"Even if it's not there?"

"Even if it's not there."

"Right. Nab the non-existent kitty."

Keith's computer screen continued flashing through the coding that controlled the NCIS file server as they argued. After a moment, Richards noticed, through the large window in front of him, that the bullpen fell almost completely silent. Everyone stopped bustling in their tracks. It took a moment for the CCU team to notice the change.

"My Lord, that's Ziva David!" Murdock exclamed under her breath, raising herself slightly from her seat in alarm.

Keith's eyes widened, and he looked back out the window. So this was Ziva David. The woman who, through the stories of so many agents, had risen to almost the status of legend over the past year...and whom his boss never, ever mentioned.

She wasn't tall, but she held herself with the kind of confidence that Anaar possessed, sure that she could handle any situation that was thrown at her. Long, dark hair and a lithe frame—with a set of sunglasses and an ear wig, she'd look exactly like the assassin they'd described to him. And sexy as hell.

He'd also been told she was a little obsessive. Which nixed any errant thoughts he might have had. Obsession and the knowledge of forty-two different ways to kill a person with a turnip weren't really on his "She's definitely hot" list. They were right up there with "Her canines are strong enough to rip the rubber off my tires."

He watched as David crossed the room, walking a little too properly, evidently aware of the change in atmosphere. Dinozzo followed behind her, just as stiff if not more bothered. Keith stood and gathered the files he'd been given. His boss didn't look like he was in the mood to wait for any news on the McGee/Sciuto case.

Ziva didn't have to wait to enter Vance's office; she was ushered in without preamble, and Tony followed close. He noticed Richards running after him, but didn't say anything when Cynthia barred his entry.

Palmer let loose a gut-weary sigh, careful not to let Gibbs see him. The Old Man, as Palmer, Linderman and Tyler called him in private, was thrusting his badge and gun back in his desk on his way down to badger the tech guy from the CIA. What was his name? Grodin. Right. Poor guy. Gibbs was intimidating on good days.

And today was not a good day.

They'd found nothing in their midnight search of the downtown Baltimore area. Palmer's team, plus a contingent of the local BPD, equaled absolutely no luck. Nothing was suspicious, nothing was out of place. That in itself was odd for a busy, overcrowded downtown area, but it was unfortunately true. They found no evidence that could help them track down Tim and Abby.

They were grumpy.

As Linderman pulled out a list of phone numbers, rubbing his neck fitfully, and as Tyler sat down to type up her report on their most recent non-findings, Palmer pulled the cap off his head and plopped into his deskchair. He was tired, he was dirty, and he was worried. Abby was more than a beautiful foot, after all. She was his friend. And he really didn't want to have to help Dr. Mallard place her in her final coffin.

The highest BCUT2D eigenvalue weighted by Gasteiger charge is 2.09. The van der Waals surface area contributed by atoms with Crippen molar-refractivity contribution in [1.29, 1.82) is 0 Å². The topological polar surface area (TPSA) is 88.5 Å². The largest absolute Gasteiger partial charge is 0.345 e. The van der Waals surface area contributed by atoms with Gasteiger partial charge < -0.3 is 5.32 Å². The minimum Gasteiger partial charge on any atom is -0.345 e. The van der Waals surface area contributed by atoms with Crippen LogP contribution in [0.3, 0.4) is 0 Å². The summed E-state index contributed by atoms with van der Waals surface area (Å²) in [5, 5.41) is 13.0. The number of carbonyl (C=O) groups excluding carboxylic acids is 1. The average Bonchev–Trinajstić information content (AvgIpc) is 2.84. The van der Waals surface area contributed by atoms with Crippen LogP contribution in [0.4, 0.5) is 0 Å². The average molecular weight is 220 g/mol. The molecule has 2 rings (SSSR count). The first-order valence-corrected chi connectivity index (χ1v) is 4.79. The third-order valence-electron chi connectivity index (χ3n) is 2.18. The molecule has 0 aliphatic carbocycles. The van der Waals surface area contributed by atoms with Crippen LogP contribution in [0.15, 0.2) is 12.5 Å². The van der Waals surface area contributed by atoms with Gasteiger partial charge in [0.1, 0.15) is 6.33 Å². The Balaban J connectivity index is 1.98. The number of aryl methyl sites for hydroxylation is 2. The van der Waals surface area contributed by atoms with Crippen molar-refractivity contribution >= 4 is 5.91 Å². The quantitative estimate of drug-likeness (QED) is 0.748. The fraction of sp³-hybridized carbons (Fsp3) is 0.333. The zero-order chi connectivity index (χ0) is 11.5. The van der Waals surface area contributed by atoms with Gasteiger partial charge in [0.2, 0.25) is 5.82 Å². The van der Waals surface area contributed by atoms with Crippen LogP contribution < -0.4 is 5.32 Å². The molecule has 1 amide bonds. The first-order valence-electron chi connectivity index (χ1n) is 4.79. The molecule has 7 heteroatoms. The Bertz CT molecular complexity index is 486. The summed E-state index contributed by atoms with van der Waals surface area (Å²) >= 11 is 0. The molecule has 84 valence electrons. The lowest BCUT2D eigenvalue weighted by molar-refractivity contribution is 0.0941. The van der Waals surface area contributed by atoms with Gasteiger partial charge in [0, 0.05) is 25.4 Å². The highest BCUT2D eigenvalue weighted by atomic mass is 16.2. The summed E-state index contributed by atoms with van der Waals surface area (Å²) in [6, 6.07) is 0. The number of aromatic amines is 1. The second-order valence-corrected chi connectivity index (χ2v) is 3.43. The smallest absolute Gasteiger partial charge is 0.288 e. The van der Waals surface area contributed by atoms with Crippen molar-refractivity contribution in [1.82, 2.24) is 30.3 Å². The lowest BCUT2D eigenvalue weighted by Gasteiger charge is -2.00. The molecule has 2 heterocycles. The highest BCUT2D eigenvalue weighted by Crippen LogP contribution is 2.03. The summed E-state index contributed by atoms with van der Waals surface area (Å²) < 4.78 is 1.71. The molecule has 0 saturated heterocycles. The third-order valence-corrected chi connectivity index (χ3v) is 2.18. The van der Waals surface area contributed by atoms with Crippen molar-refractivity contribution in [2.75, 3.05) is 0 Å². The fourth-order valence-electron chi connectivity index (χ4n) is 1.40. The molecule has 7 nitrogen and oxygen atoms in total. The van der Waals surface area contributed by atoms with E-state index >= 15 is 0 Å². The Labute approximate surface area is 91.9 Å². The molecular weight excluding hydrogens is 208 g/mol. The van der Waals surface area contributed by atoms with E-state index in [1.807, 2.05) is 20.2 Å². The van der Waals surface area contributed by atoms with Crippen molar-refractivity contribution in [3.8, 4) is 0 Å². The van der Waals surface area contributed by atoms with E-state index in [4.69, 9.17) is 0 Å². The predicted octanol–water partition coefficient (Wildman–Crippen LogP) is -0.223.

With morbid, unsettlingly humorous thoughts ambling between his ears, he pushed the little blue button that whirred his computer to life.

In their frustration and need of some legal form of caffeine, neither Gibbs, Palmer, Tyler nor Linderman noticed the abnormal quiet in the bullpen as anything out of the ordinary, given the tragic situation, nor the undercurrent of shocked whispers that laced through the floor.

"Ziva David," Vance greeted her with a small tooth-pick-studded grin, standing from his desk and offering his hand to shake. "It's good to see you back on this side of the Atlantic. I suppose you're..." He faded away mid-sentence with an odd look in his eye. "Pleasantries will wait. To what do we owe the pleasure?"

"I have information regarding the disappearance of Abby and McGee."

Her words were as clipped as her handshake, as burden-weary as Tony felt. He tapped his pantleg with his fingers in impatience. Couldn't she just get down to it? They had little over a day before the ransom pickup at the Inner Harbor, and Tony wanted to get to them before that little transaction went down.

"While I'm glad you're here to share it," Vance answered, "why couldn't you simply call us with this information?"

"I didn't receive permission to brief you on the file until fifteen minutes ago."

Vance regarded her frankly for a minute, then took out his toothpick and sat down. "I assume you mean a Mossad file. What do you know?"

"They were abducted by an anarchic group we call Situation 35347." At Vance's questioning look she added, "As far as we know, they don't have a name for themselves. That is their Mossad designation."

"And how does the Mossad have knowledge of working in America?" Tony asked, suddenly suspicious.

Ziva threw him an irritated glance and answered shortly, "The same reason we knew about McGee and Abby. The CIA spies on happenings in other countries. So does Mossad."

"While that doesn't make me entirely happy, Ziva," Vance cut in, frowning, "we're very interested to know everything you can tell us about this group."

"They are based in the Mojave Desert, at the edge of Arizona and California, and are not large. Their leader is a man who goes by the name of Herbert Jones, a fairly intelligent and dangerous anti-government personality. He has large dreams and the ability to carry them out. "